Respect the Brisket

Brisket dreams and other goodies.

Way back when, I did a column for this magazine called Answer Man, writing it anonymously. Yes, it’s Clark Kent confession time: I essentially had two editor’s columns a month, until Answer Man succumbed to Kryptonite (overwork) two years ago. But one of the first questions I answered, in 2011, was this: 

“Is it possible to lose one’s mind while trying to park at 4 Rivers Smokehouse?”

“Let’s just say that Answer Man had never seen a 16-point turn until a recent weekday afternoon at the immensely popular barbecue restaurant on Fairbanks Avenue, east of I-4,’’ I wrote. “That was just one of the remarkable sights as motorists, overtaken by unbridled lust for tender brisket, jockeyed for the eatery’s few parking spaces or improvised and squeezed their cars into tight spots not meant for vehicles.’’

Of course, that was when the solitary 4 Rivers was housed inside a converted brake shop. Now owner John Rivers rules over a multistate, 14-location empire of barbecue. 

But people will still do just about anything for that brisket. Which is why this year it has been inducted into our Dining Hall of Fame. It’s sure to be a tender moment at our awards ceremony.

Speaking of which, this issue is mostly about food, glorious food, the kind you have a chef and his or her kitchen make for you. And we’ve got lots of winners. Critic Joseph Hayes has made 18 picks (I think the coolest is his choice for Best Chef), while readers have weighed in on 60 categories, from seafood to food trucks, Chinese to steak houses. And there are four other new members of the Hall of Fame in addition to Mr. Brisket that you’ll want to read about.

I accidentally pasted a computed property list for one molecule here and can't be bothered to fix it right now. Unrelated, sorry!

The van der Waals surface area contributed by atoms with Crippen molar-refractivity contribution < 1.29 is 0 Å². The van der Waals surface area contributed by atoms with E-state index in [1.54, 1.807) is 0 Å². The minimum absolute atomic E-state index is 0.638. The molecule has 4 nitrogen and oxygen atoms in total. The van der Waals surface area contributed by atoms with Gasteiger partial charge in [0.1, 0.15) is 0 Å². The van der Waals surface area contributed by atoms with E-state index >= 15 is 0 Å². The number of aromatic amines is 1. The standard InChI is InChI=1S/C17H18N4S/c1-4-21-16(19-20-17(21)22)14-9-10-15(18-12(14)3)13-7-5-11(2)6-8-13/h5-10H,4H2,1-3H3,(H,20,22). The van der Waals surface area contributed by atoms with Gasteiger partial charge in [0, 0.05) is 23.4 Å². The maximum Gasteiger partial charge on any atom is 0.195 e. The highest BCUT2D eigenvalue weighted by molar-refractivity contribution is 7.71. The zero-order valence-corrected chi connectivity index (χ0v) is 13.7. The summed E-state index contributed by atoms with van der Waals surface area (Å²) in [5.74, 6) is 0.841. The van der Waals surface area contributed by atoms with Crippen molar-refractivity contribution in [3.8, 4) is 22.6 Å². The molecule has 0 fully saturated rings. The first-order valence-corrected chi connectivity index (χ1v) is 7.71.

This issue is a keeper for another reason: food for the soul, the kind that poet Billy Collins provides. If you are not familiar with the works of this former U.S. poet laureate, who lives in Winter Park, you are in for a treat reading Michael McLeod’s profile and some samples of Collins’ magnificent verse, which will draw both laughter and tears.

Elsewhere, McLeod previews the Orlando International Fringe Theatre Festival; Cheri Henderson educates us on the benefits of honey; and Extra Pulp columnist Laura Anders Lee explores the culinary preferences of her two boys, whose palates gravitate toward peanut butter and scallops.

You likely won’t find that combo heralded in Joseph Hayes’ new dining blog, Savor Orlando. But you will find news, views, reviews, and comings and goings, along with some insightful, hilarious observations on life as a critic. Check out his writings at

A closing blast from the past: Who did our readers honors with Dining Awards at the dawn of Y2K? Emeril’s at Universal’s CityWalk was selected as the "Restaurant of Choice,'' as we called Best Restaurant back then. Other honorees in the May 2000 issue: California Grill (American); Bahama Breeze (Caribbean); P.F. Chang’s (Chinese); Le Coq au Vin (French); Olympia (Greek); Clay Oven (Indian); Del Frisco’s (Steak House); Siam Orchid (Thai); and Johnny Rivers’ Smokehouse & BBQ (Southern/Soul Food). No not that John Rivers. Nevertheless, when it comes to local barbecue around here it seems that a Rivers has run through it.

Barry Glenn

Categories: Column